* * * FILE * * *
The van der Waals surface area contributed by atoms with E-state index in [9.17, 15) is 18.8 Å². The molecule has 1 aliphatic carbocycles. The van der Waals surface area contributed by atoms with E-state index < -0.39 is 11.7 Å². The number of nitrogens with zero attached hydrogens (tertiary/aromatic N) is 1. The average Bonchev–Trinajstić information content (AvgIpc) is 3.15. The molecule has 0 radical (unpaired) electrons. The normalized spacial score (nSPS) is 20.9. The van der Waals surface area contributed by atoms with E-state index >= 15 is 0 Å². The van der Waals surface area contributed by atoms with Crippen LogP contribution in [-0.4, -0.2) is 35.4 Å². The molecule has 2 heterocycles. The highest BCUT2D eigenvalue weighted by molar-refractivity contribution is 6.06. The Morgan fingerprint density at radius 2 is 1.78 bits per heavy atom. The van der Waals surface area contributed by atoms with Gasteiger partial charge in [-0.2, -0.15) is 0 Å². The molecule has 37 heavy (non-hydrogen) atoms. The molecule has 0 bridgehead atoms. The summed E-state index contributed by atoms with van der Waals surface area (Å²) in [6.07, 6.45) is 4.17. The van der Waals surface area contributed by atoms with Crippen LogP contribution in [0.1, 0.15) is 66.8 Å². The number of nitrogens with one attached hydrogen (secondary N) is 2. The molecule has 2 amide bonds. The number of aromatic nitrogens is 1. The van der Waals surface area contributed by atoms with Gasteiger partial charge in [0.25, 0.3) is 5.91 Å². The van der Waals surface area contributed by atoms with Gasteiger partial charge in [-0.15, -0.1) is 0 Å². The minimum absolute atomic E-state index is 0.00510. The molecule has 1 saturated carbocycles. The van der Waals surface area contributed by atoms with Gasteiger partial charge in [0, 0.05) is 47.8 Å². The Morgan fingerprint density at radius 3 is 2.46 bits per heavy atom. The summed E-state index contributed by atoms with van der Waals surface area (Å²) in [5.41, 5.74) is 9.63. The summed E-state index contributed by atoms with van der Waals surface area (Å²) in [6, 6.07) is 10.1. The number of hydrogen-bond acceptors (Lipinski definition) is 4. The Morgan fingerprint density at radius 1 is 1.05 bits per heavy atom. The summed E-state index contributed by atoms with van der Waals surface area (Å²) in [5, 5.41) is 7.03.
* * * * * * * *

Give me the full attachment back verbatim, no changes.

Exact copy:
The van der Waals surface area contributed by atoms with E-state index in [9.17, 15) is 18.8 Å². The molecule has 1 aliphatic carbocycles. The van der Waals surface area contributed by atoms with E-state index < -0.39 is 11.7 Å². The number of nitrogens with zero attached hydrogens (tertiary/aromatic N) is 1. The average Bonchev–Trinajstić information content (AvgIpc) is 3.15. The molecule has 0 radical (unpaired) electrons. The normalized spacial score (nSPS) is 20.9. The van der Waals surface area contributed by atoms with E-state index >= 15 is 0 Å². The van der Waals surface area contributed by atoms with Crippen LogP contribution in [-0.4, -0.2) is 35.4 Å². The molecule has 2 heterocycles. The highest BCUT2D eigenvalue weighted by molar-refractivity contribution is 6.06. The Morgan fingerprint density at radius 2 is 1.78 bits per heavy atom. The van der Waals surface area contributed by atoms with Gasteiger partial charge in [-0.2, -0.15) is 0 Å². The molecule has 37 heavy (non-hydrogen) atoms. The molecule has 0 bridgehead atoms. The summed E-state index contributed by atoms with van der Waals surface area (Å²) in [6.07, 6.45) is 4.17. The van der Waals surface area contributed by atoms with Crippen LogP contribution in [0.1, 0.15) is 66.8 Å². The number of nitrogens with one attached hydrogen (secondary N) is 2. The molecule has 2 amide bonds. The number of aromatic nitrogens is 1. The van der Waals surface area contributed by atoms with Gasteiger partial charge in [0.25, 0.3) is 5.91 Å². The van der Waals surface area contributed by atoms with Gasteiger partial charge in [-0.15, -0.1) is 0 Å². The minimum absolute atomic E-state index is 0.00510. The molecule has 1 saturated carbocycles. The van der Waals surface area contributed by atoms with Gasteiger partial charge in [0, 0.05) is 47.8 Å². The Morgan fingerprint density at radius 3 is 2.46 bits per heavy atom. The summed E-state index contributed by atoms with van der Waals surface area (Å²) in [5.41, 5.74) is 9.63. The summed E-state index contributed by atoms with van der Waals surface area (Å²) in [6, 6.07) is 10.1. The number of hydrogen-bond acceptors (Lipinski definition) is 4. The Morgan fingerprint density at radius 1 is 1.05 bits per heavy atom. The summed E-state index contributed by atoms with van der Waals surface area (Å²) in [5, 5.41) is 7.03.